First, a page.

Thursday, June 13, 2024

House reps. and women’s rights advocates discuss pay inequality at forum


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By Joshua Tilton // Contributing Writer | Photo courtesy of Flickr

Members of the Tennessee House of Representative and advocates for women’s rights joined forces on Thursday night to address the wage gap in Tennessee.

The “Equal Dime for Equal Time” forum, sponsored by MTSU and the American Association of University Women (AAUW), brought to light several underlying issues surrounding discriminatory practices in the workforce.

This debate has become a forefront issue in the fight for national equality. At the current rate, women’s wages won’t be level with men’s until 2059.

While many legislative officials in Tennessee have plans to combat this problem, there are some basic hurdles to overcome before anything major can be implemented.

“Some people deny that there’s even a pay gap,” said Tennessee House Rep. John Ray Clemmons (D-Nashville) at Thursday’s forum.

Clemmons has introduced at least two pieces of legislation in Tennessee aimed at addressing the pay gap – both of which were struck down. According to Clemmons, the disparity facing women in the workplace is not limited to salary.

“There are adversarial employment actions against speaking out about wage disparity between coworkers,” Clemmons said.

Negotiations are also a major pitfall for women seeking employment. Because young girls aren’t given the same opportunities to succeed as young boys, they generally have less confidence when negotiating salaries.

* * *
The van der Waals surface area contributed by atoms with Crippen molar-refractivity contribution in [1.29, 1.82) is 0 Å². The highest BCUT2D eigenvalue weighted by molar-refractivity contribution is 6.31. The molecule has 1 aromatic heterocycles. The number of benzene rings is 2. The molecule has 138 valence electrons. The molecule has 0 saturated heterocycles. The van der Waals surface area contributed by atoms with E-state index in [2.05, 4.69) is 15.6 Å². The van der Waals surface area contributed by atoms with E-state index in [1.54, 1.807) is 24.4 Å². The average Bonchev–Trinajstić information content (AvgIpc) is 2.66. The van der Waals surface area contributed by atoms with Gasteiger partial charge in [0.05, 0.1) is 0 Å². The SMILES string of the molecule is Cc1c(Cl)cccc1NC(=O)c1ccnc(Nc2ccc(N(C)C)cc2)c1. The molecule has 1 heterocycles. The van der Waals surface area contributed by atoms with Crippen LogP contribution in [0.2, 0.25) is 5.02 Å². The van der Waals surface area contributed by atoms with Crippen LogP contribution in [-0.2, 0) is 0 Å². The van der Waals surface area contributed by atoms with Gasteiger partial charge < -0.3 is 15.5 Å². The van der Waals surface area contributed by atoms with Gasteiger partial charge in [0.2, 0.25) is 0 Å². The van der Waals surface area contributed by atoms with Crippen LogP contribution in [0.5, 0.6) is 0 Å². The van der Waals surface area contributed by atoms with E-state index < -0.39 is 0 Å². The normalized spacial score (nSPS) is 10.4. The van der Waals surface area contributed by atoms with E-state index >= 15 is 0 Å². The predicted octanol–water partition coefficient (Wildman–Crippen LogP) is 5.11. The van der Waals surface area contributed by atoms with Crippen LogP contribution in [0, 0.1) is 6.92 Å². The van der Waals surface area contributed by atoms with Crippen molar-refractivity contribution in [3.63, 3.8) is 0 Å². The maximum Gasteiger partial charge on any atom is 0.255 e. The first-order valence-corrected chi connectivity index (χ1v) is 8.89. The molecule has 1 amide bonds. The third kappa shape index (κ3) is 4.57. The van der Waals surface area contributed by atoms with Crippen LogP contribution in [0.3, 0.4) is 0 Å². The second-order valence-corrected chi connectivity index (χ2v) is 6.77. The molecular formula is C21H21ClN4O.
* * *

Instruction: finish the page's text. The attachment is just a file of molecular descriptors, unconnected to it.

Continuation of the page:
Phyllis Qualls-Brooks, executive director of the Tennessee Economic Council on Women, said that, “we need to instill in our girls the confidence that they can compete with their male counterparts at every level.”

“When [women] do negotiate, they get labeled as aggressive, not assertive,” said Qualls-Brooks. “There needs to be a major paradigm shift.”

The forum then switched to discussing strategies for women in combating pay inequality. Among other things, they listed research into the company’s policies, the position being applied for and the position’s usual salary as a primary factor in succeeding in an interview.

Boston Mayor Martin J. Walsh paired with the AAUW in providing negotiation training for 85,000 women, a program called “Work Smart.” The success of that program sets a potential standard for states across the US.

Sarah Smith, Director of the Nashville office for the Equal Employment Opportunity Commission, believes that change is in the works regarding the wage gap.

“The fat lady has not sung yet,” Smith said.

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